Leaning Tower of Pisa, Italy, is the most famous leaning tower in the world. It is a campanile, or bell tower, of the Cathedral of Pisa in Italy.
The Leaning Tower is situated behind the Cathedral of Pisa, and is the third oldest structure in Pisa's Piazza del Duomo (Cathedral Square) after the cathedral itself and the baptistry.
The tilt of the tower is its call to fame. Although intended to stand vertically, the tower began leaning to the southeast soon after the onset of construction in 1173. This is due to a poorly laid foundation and loose substrate that has allowed the foundation to shift direction. The tower presently leans to the southwest.
Leaning Tower of Pisa
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The Leaning Tower of Pisa is part of the Piazza del Duomo (Cathedral Square) of Pisa, which was inscribed as a World Heritage Site during the 11th session of the World Heritage Committee meeting in Headquarters in Paris, France, on 7-11 December, 1987.
World Heritage Site Inscription Details
Location: N 43 43 23 E 10 23 47 in Pisa, Tuscany, Italy
Inscription Year: 1987, with modifications in 2007
Type of Site: Cultural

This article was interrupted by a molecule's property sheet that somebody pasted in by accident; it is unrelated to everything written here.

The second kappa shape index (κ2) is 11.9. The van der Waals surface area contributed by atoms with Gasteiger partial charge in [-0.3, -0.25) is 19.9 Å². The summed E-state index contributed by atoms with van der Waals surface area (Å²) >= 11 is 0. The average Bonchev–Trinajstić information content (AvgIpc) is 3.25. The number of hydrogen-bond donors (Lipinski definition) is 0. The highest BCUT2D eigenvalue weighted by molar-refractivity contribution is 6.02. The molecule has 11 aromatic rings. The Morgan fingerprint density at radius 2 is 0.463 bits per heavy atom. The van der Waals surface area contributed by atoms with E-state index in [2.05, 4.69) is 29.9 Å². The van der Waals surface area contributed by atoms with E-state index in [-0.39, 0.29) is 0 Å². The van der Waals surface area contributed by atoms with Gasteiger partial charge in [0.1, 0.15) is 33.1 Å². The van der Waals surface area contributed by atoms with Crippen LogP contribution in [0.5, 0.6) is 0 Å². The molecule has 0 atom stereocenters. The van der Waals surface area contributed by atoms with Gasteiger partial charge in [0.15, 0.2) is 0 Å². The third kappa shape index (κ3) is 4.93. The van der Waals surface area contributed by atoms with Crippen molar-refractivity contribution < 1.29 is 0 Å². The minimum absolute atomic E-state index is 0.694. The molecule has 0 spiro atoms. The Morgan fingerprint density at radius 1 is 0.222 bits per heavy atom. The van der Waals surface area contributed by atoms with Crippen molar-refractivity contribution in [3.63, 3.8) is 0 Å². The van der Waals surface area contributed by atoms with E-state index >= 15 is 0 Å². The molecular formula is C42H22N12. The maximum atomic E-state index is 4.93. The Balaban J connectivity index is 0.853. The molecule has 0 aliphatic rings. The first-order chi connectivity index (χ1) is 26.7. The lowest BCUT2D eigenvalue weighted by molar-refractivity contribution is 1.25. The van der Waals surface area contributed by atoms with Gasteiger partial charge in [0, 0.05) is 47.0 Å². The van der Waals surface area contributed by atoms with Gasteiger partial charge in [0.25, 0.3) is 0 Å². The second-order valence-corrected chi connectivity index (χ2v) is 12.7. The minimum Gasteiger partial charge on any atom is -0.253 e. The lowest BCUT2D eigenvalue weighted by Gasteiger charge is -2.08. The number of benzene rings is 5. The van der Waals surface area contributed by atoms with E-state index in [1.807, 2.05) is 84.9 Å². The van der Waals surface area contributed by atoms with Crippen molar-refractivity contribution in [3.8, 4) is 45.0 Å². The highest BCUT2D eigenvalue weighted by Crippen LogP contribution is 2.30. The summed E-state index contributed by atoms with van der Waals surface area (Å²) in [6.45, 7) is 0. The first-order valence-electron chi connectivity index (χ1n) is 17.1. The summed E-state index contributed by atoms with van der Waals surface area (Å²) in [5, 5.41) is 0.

Inscription Criteria: I, II, IV, VI
Dimensions of the Leaning Tower
The height of the Leaning Tower of Pisa is 55.86 m (183.27 ft) from the ground on the lowest side and 56.70 m (186.02 ft) on the highest side. The width of the walls at the base is 4.09 m (13.42 ft) and at the top 2.48 m (8.14 ft).
The weight of the Leaning Tower is estimated at 14,500 metric tons (16,000 short tons). The tower has 296 or 294 steps; the seventh floor has two fewer steps on the north-facing staircase. The tower leaned at an angle of 5.5 degrees, but after the restoration works between 1990 and 2001 it now leans at an angle of 3.99 degrees. This means that the top of the tower is 3.9 metres (12 ft 10 in) from where it would stand if the tower were perfectly vertical.
Leaning Tower of Pisa
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Construction of the Tower of Pisa
The Tower of Pisa was built in three stages over a period of about 177 years. Construction of the first floor began on August 9, 1173, a period of military success and prosperity. This first floor is surrounded by pillars with classical capitals, leaning against blind arches.
The tower began to tilt after construction reached the third floor in 1178. This was the result of a foundation that was just three meters deep set in weak, unstable subsoil. In other words, the design was flawed from the beginning.
Construction stopped for almost a century, because the Pisans were almost continually engaged in battles with Genoa, Lucca and Florence. This allowed time for the underlying soil to settle. If not, the tower would definitely have toppled over.
In 1198, clocks were temporarily installed on the third floor of the unfinished construction. Construction resumed in 1272 under Giovanni di Simone, architect of the Camposanto.